Small arteries stay stiff for a longer period following vibration exercises in combination with blood flow restriction

Ulku Karabulut, Murat Karabulut, Eric G. James

Research output: Contribution to journalArticle

Abstract

Purpose: The aim of this study was to assess the effect of isometric exercises performed during whole-body vibration (WBV) with and without blood flow restriction (BFR) on arterial elasticity and hemodynamic variables. Methods: Eight male subjects performed static upper body (UB) and lower body (LB) exercises on a vibration platform with and without BFR. During BFR sessions, BFR cuffs were placed on the arms or legs and inflated to a target pressure. Exercises consisted of eight 45-s sets for UB, and ten 1-min sets for LB. Arterial elasticity and hemodynamic variables were assessed before, at 10 min and 40 min postexercise. Repeated measures ANOVA was used to test the mean differences in related variables. Results: A significant condition (BFR versus no-BFR) main effect was detected for small arterial elasticity (P<0·05). For heart rate (HR), there were significant time (P<0·01), condition (P = 0·02) and body (P = 0·04) main effects during exercise and condition (P<0·04) and time (P<0·01) main effects following exercise. Significantly lower values in systemic vascular resistance were detected at 10 min post compared to 40 min post (P<0·02) and UB compared to LB (P = 0·02). Conclusions: Results showed that small arteries stayed stiffer for a longer period of time after vibration exercises with BFR and BFR placed a greater demand on cardiovascular system. Findings also indicated that the type of exercises performed and/or the measurement location are very important and should be taken into account when examining arterial response.

Original languageEnglish (US)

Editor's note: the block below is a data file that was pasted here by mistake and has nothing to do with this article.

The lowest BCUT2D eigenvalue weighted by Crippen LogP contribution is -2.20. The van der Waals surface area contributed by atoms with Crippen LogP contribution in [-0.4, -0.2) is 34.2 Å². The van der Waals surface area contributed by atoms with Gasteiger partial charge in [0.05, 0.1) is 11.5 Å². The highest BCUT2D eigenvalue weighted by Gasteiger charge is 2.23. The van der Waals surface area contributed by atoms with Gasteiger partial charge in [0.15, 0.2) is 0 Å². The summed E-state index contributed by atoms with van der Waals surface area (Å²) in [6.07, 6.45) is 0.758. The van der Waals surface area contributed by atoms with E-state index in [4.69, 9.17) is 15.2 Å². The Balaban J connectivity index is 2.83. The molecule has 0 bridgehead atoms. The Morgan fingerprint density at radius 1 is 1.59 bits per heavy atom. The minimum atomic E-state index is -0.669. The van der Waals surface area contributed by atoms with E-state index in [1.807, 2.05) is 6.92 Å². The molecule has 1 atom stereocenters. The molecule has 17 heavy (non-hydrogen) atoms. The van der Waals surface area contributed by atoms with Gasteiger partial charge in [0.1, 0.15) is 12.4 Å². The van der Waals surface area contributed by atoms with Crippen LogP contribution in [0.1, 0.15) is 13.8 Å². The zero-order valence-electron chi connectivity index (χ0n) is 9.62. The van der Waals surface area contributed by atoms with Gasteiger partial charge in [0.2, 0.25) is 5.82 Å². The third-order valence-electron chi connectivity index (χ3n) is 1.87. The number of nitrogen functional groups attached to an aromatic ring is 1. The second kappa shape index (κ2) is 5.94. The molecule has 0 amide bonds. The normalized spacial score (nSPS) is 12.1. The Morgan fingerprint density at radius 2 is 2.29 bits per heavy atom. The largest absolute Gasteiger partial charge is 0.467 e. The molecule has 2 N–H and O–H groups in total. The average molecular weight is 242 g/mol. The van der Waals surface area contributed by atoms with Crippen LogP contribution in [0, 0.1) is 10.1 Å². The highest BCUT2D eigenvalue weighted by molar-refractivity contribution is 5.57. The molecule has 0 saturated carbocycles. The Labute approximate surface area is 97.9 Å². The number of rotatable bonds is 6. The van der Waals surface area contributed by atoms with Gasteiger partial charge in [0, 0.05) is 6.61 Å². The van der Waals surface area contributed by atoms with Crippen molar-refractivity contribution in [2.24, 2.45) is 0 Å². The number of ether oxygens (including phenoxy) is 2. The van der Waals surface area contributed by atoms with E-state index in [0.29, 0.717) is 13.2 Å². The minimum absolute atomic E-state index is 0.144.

JournalClinical Physiology and Functional Imaging
DOIs
StateAccepted/In press - Jan 1 2018

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Vibration
Arteries
Elasticity
Hemodynamics
Cardiovascular System
Vascular Resistance
Leg
Analysis of Variance
Arm
Heart Rate
Exercise
Pressure

Keywords

  • Acute exercise
  • Arterial elasticity
  • Blood flow restriction
  • Haemodynamics
  • Vibration platform

ASJC Scopus subject areas

  • Physiology
  • Physiology (medical)

Cite this

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title = "Small arteries stay stiff for a longer period following vibration exercises in combination with blood flow restriction",
abstract = "Purpose: The aim of this study was to assess the effect of isometric exercises performed during whole-body vibration (WBV) with and without blood flow restriction (BFR) on arterial elasticity and hemodynamic variables. Methods: Eight male subjects performed static upper body (UB) and lower body (LB) exercises on a vibration platform with and without BFR. During BFR sessions, BFR cuffs were placed on the arms or legs and inflated to a target pressure. Exercises consisted of eight 45-s sets for UB, and ten 1-min sets for LB. Arterial elasticity and hemodynamic variables were assessed before, at 10 min and 40 min postexercise. Repeated measures ANOVA was used to test the mean differences in related variables. Results: A significant condition (BFR versus no-BFR) main effect was detected for small arterial elasticity (P<0·05). For heart rate (HR), there were significant time (P<0·01), condition (P = 0·02) and body (P = 0·04) main effects during exercise and condition (P<0·04) and time (P<0·01) main effects following exercise. Significantly lower values in systemic vascular resistance were detected at 10 min post compared to 40 min post (P<0·02) and UB compared to LB (P = 0·02). Conclusions: Results showed that small arteries stayed stiffer for a longer period of time after vibration exercises with BFR and BFR placed a greater demand on cardiovascular system. Findings also indicated that the type of exercises performed and/or the measurement location are very important and should be taken into account when examining arterial response.",